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Elise Neal, 1982 Actress, Shines on the Big Screen

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I'm a firm believer that knowledge is the key to successfully conquering life endeavor. I don't mean knowledge as far as just being familiar with the materials, laws and rules that govern our lives but mastering them to use the knowledge to work in your favor.

As persons of color, of African descent, we were banned from getting a proper education. Of learning to read or even attending school. Our legal disenfranchisement has had an impact on individuals, communities -- and ultimately -- society at large.

African Americans have fought and died to gain the right to education. Our ancestors struggled to have access to the same resources their constituents had the right, the luxury, to enjoy.

Today, the struggle continues. Laws barring our enrollment in school no longer exist, but the lack of access to proper financial resources continues to be a challenge.

This is the story I keep in the forefront of my life, my children's lives and every young person I mentor. It is the reason I collect books and feel guilt if I do not read a minimum of one book every month. It is the very reason I keep an open mind about experiencing a variety of cultures each and every year and the reason my passport is put to great use.

The bottom line is that I appreciate the sacrifices of those who came before me, and for me. I never take my grandparents' and forefathers' struggles for granted, the struggles they endured for my freedom.

It is for this reason that when I hear the name Elise Neal I think, "Wow! Where to begin in telling how she has impacted our lives through her career?"

I was floored by her brilliant performance in John Singleton's film Rosewood where she starred opposite Ving Rhames, Don Cheadle and Jon Voight.

Hustle and Flow, The Hughleys, Paid in Full and Money Talks are just a few of her other acting credits.

Listing all the projects she has worked on is amazing in itself, and laced with irony considering Neal didn't want to become an actress at all. "I did not want to be an actress, my goal was to be the next Debbie Allen," she said. "I started taking dance lessons at six years old."

I doubt any of her success can be attributed to just luck or chance because she quite fittingly happens to also be brilliant, dedicated and is a precise visionary and philanthropist.

The two hours I spent with Neal were nothing short of amazing. I did not expect this young woman to give me such extraordinary insight into her life, her sense of drive and into Hollywood secrets. Secrets that every person of color, every minority should consider upon entering this field.

Neal has a profound understanding of how "the system" works within the entertainment industry. If you ever needed big sister advice on a career move, Neal is the mother ship of all advice!

"I get asked this a lot -- why are there people in Hollywood who aren't African American but still want to tell an African American story?" said Neal. "When you are trying to write a story, you need to tell about the life you know first and experience different lives, different cultures to maybe, possible tell their story."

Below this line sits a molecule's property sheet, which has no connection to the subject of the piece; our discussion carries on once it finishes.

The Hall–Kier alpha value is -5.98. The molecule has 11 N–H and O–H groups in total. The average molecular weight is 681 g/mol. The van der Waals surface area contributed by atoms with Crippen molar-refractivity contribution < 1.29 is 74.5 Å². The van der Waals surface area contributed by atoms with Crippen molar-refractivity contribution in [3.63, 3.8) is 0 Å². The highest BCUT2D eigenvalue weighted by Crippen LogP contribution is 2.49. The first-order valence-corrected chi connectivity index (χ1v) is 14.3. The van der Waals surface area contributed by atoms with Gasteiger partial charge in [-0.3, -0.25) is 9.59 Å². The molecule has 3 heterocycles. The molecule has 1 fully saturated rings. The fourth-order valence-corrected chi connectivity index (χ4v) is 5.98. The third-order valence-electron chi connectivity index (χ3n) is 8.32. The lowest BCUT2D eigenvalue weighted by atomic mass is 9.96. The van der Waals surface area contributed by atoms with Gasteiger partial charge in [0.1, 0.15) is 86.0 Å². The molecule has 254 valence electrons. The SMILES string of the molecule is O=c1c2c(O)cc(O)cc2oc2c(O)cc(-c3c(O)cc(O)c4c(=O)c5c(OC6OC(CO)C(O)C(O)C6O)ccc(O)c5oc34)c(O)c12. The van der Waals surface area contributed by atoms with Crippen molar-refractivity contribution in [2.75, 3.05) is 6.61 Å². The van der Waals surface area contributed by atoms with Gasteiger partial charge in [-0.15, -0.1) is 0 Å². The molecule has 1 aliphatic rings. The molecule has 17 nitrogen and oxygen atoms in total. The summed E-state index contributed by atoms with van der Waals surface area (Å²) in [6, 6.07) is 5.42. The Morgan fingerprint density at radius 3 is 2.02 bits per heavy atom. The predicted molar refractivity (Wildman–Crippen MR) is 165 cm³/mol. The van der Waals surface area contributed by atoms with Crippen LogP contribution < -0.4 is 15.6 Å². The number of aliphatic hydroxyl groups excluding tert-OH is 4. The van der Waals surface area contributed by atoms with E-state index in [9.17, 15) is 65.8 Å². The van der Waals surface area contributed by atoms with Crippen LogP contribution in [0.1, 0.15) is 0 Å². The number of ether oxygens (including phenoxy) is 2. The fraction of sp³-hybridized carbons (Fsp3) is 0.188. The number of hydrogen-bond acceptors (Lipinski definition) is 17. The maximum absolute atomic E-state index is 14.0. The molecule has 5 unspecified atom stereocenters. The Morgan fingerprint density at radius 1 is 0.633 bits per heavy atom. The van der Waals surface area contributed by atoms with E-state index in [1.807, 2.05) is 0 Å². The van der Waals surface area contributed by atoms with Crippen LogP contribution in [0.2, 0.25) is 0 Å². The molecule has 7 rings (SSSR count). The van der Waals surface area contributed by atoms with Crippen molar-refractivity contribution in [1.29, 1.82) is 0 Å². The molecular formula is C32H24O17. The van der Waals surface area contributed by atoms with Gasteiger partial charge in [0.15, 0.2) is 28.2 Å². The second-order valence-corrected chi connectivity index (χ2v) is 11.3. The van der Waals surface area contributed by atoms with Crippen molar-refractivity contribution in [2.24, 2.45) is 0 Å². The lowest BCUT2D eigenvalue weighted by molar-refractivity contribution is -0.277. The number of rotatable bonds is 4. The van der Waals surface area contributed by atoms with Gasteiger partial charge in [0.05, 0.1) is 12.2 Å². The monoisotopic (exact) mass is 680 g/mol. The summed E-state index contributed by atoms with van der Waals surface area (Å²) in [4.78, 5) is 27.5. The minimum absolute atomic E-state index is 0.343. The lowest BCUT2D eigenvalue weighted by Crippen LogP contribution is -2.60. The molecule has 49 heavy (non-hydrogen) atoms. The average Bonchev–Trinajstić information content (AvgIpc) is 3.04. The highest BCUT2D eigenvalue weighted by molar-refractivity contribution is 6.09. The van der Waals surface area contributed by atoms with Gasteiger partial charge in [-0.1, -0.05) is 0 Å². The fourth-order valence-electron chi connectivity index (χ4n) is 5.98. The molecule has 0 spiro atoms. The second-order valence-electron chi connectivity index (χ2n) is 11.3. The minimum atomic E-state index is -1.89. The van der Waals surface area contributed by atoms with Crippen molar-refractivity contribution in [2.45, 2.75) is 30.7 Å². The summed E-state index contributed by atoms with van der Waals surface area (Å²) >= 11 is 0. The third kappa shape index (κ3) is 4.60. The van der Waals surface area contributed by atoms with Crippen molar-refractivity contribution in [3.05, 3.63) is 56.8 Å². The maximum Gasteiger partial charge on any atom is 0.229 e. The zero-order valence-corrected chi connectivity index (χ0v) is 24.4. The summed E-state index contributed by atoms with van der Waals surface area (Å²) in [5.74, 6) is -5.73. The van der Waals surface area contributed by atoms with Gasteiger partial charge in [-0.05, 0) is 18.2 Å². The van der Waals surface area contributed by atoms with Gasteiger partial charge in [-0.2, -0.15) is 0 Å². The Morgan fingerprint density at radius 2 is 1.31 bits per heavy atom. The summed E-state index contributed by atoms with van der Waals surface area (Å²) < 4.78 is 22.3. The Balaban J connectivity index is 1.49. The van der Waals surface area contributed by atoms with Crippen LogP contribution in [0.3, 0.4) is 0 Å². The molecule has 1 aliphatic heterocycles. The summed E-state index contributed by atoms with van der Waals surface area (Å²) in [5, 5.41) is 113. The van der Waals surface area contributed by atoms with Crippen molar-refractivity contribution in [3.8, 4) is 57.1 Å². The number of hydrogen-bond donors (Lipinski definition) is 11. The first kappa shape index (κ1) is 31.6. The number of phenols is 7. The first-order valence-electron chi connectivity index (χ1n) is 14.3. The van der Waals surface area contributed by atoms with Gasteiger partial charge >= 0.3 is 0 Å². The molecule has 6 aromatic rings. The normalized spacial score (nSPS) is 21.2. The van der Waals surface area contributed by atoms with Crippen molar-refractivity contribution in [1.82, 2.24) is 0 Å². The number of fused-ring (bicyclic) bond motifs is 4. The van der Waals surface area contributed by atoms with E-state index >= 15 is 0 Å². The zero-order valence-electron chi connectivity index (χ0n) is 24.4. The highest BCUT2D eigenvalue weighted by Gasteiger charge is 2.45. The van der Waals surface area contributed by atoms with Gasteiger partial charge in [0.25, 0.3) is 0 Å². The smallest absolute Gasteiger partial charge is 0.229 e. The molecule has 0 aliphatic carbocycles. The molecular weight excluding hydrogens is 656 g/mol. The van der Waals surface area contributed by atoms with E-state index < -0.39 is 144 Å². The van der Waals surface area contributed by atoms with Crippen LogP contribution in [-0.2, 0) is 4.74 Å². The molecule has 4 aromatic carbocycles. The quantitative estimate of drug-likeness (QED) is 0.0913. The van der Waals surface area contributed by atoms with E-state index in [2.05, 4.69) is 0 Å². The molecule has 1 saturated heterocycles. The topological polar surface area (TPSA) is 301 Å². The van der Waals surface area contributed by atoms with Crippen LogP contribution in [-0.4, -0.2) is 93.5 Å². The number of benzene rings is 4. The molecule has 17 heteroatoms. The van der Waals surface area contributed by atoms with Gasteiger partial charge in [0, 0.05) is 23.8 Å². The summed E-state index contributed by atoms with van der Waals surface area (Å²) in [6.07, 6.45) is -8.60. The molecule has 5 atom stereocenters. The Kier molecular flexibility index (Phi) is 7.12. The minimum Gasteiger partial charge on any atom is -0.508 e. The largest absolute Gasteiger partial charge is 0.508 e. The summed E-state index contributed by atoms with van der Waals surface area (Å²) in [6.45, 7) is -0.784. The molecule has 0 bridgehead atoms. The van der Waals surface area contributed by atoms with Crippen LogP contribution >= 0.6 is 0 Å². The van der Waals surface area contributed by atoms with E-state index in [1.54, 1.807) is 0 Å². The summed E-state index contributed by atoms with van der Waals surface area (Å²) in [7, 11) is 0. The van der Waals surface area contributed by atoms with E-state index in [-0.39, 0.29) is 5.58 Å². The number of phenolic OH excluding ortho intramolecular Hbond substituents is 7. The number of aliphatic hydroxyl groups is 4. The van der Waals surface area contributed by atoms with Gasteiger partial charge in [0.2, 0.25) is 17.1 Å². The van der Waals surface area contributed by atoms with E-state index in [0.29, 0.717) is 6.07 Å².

Neal continues, "Movie making is about a system. If a Tyler Perry owns a studio, this is why you get what you get from Tyler, that's his experiences, that's his journey."

Beyond her Hollywood career and world travels as an entertainer, her name could very well become more known for the work of her foundations and schools as well as the contributions she has made to her hometown of Memphis, Tennessee.

Neal hopes to return next year to run a performing arts school where she can set the curriculum "so kids have a place that they can feel empowers them," she said. "I believe that being an entertainer from a young girl always kept not just my back straight, but my head in the right spot."

Making an impact in one's community is quite a big task to take on, especially when it involves children, families and complete strangers. But this Southern belle welcomes all the challenges it brings and she will continue to fight for the underdogs in her town because she is passionate about doing her part to give back to the community that raise her.

For now, her journey continues on the big screen with her latest role in Thomas Oliver's upcoming film, 1982, starring Sharon Leal, Wayne Brady, Ruby Dee, Bokeem Woodbine, Lala Valesquez, Hill Harper and introducing Troi Zee. Neal's role in 1982 will blow your mind because her character is unlike any of her previous roles.

"I love the script of the movie 1982," Neal said. "Because I don't like to play myself. I went in and I wanted to be the crackhead! It's kin of hard for people to buy that because they've seen me for so many years as something else.

I am sure the little girl in all of us dreamt of being a dancer or a performer one day. As we grew older, many of us changed our minds because we realized our strengths and talents lie in different areas or industries. But for all of you Elise Neals out there, may her story motivate you to pursue your dreams, follow your passion and use the road ahead to open doors for you.

"I understand why we as a culture, we being African American, would like to see more of ourselves but it's hard to be at the forefront of a movie making when we weren't in the forefront of the movie making industry," said Neal. "It's a lot of catching up we'll have to do."

I would like to take a moment to say "Bravo, Ms. Neal!" We look forward to your foundations, your schools and the grand legacy you are building for yourself.